Gulf oil rig fire still blazing | April 22, story
Oil drilling's danger is on display
The recent horrific accident on the oil rig in the Gulf of Mexico clearly brings to the fore how this activity is fraught with unanticipated dangers. This rig has spewed huge amounts of oil into the gulf.
I think it represents an omen which we in Florida — and all those who wish to open the state's waters to oil drilling — should heed. Now that President Barack Obama is attempting to open another region of the gulf to drilling, we who treasure our precious beaches should exert pressure against this effort. The potential for disaster is too great.
Jay Hall, Tampa
Too quick to judge
Your editorial photographs of an exploded oil rig 50 miles offshore and a Fort De Soto beach (Don't let this happen here, April 23) deserve as much juxtaposition as your sensationalism deserves credibility. Why not include an Icelandic volcano while you're at it?
Let's see how much environmental damage is done, and where. Then I'll write a considered opinion letter.
A. LaMont Shultes, Spring Hill
Oil rig explosion
A dose of reality for our leaders
When contemplating oil drilling off of Florida's precious coastline, I cannot think of a more sobering and startling dose of reality than the recent explosion and sinking of the oil rig off the coast of Louisiana.
The scope of this tragedy is immense: lost lives and injuries, environmental devastation, coastal residents fearing for their livelihoods. When the oil industry and their federal and state political cronies tell us that modern oil technologies are safe, please remember the lesson of this tragedy. For so little to be gained from drilling, why risk a catastrophe of this magnitude here?
Daniel H. Hodge, Gulfport
Don't let this happen here | April 23, editorial
A poor argument
To use one fire, on an oil rig 50 miles off the Louisiana shore, as justification to not drill off Florida is the same as using an earthquake in 1906 as a reason to not rebuild San Francisco or using Katrina as a reason to not rebuild New Orleans. Things happen, but they shouldn't be used as justification for putting our heads in the sand and pretending everything will be okay if we just do nothing, or just keep doing it the old way.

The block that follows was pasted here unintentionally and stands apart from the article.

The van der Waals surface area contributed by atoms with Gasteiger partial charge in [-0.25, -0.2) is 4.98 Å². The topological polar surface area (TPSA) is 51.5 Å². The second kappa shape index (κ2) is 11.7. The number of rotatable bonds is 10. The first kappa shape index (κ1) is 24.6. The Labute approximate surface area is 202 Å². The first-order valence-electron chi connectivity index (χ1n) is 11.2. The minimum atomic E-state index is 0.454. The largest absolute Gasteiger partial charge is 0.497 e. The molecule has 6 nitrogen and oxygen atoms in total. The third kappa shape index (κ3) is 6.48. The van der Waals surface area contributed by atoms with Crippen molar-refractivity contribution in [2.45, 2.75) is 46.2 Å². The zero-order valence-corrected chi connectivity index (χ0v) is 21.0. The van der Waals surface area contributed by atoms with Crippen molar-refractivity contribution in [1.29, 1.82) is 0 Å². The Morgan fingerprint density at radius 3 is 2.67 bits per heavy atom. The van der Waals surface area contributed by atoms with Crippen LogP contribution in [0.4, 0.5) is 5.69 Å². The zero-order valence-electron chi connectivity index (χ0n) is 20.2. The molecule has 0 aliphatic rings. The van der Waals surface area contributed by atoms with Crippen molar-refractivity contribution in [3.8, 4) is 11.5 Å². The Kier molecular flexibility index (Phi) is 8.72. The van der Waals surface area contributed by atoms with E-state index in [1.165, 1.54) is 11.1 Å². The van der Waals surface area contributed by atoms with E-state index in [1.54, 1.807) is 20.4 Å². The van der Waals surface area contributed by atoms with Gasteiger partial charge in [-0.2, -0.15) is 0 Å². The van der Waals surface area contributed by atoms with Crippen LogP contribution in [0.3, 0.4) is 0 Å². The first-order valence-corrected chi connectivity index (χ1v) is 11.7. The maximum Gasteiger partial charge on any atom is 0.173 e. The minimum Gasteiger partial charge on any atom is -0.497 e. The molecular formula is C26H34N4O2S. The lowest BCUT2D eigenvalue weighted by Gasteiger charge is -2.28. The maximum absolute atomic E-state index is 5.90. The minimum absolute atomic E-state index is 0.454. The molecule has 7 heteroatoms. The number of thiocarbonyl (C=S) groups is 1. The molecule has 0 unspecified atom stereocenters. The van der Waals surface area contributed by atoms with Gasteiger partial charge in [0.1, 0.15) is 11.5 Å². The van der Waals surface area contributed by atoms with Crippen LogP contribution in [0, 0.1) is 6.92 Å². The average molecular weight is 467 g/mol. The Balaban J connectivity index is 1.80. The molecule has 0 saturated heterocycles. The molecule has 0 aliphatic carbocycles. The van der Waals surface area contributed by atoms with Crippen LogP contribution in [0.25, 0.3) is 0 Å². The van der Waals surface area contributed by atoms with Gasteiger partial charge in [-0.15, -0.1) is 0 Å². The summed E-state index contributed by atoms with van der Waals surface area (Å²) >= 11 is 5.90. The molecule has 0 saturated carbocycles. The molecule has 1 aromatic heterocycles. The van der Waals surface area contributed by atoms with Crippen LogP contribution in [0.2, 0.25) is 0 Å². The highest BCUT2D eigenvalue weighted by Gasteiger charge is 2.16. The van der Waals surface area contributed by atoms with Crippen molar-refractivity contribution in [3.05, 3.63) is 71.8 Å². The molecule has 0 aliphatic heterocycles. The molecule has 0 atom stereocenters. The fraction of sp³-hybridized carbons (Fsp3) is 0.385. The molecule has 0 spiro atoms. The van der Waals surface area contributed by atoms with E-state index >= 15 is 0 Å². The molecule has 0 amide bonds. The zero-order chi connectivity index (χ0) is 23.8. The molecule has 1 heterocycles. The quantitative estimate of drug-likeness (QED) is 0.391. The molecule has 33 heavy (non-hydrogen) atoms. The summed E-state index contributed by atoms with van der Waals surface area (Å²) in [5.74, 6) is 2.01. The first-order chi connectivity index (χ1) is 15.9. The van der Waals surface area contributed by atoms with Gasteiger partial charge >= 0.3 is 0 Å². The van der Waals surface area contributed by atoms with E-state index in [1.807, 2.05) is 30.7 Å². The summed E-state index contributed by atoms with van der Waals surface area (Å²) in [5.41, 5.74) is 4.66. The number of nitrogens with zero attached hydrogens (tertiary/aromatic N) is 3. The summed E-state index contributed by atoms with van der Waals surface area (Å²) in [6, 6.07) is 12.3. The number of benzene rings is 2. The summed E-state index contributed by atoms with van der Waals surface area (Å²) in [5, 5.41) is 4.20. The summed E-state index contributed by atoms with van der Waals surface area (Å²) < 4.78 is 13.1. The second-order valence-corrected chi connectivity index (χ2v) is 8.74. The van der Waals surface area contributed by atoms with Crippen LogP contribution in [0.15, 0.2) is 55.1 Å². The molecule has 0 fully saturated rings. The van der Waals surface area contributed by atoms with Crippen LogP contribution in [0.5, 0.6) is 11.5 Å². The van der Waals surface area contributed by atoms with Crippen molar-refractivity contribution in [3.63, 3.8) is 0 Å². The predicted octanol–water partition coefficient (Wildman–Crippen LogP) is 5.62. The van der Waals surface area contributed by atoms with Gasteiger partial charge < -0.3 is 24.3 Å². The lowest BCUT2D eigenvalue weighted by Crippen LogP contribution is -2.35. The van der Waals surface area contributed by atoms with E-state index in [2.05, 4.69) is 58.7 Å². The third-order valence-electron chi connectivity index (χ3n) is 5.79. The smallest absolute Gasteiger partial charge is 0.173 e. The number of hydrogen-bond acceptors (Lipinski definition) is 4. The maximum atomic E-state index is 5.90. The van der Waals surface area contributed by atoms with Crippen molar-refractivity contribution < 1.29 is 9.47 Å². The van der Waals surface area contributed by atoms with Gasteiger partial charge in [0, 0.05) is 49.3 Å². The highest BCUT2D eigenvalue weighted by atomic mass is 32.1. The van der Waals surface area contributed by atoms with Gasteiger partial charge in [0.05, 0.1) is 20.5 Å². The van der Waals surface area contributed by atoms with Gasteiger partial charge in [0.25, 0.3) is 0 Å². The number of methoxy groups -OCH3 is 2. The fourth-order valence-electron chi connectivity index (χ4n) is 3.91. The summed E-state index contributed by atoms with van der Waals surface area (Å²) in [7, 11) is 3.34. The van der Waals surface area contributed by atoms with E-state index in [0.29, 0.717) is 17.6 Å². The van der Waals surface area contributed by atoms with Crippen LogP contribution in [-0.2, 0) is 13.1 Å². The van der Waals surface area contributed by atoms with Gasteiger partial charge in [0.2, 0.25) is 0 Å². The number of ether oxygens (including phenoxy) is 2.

Remember when the horseless carriage was thought of as just some "newfangled thing." I'll bet the St. Petersburg Times would have been against that, too.
Florida has one of the worst unemployment rates because people like you want us to continue as a predominantly one-economy state: tourism. In case you haven't noticed, vacations are the last thing people think about when they are trying to make ends meet.
What Floridians need is to diversify, not keep their heads in the sand, as pretty as it might be.
Tom Bennis, Sun City Center
Don't let this happen here | April 23, editorial
If a picture is worth a thousand words, then the two pictures and few words on Friday's Opinion page said very much more than the "Drill, baby, drill" Republican proponents in the state Legislature could ever hope to achieve.
To put our beaches, and the economic benefits we all enjoy, in jeopardy for the sake of a few bucks and a couple of days worth of oil proves — once again — that the GOP leaders in the state capital are more interested in their political agenda than in the best interests and future of Florida.
Come November, I hope your editorial board and the voters will remember the actions of our local representatives and give their support to those who deserve it regardless of party affiliation.
Jay D. Jennings, Brooksville
New energy needed
The explosion and sinking of the oil platform, Deepwater Horizon, off the coast of Louisiana should serve as a warning to Florida's citizens and lawmakers like Gov. Charlie Crist, Rep. Dean Cannon and Sen. Mike Haridopolos who are all too willing to put Florida's coast at risk, claiming drilling and delivery of oil can be done safely. Whom do they think they are fooling?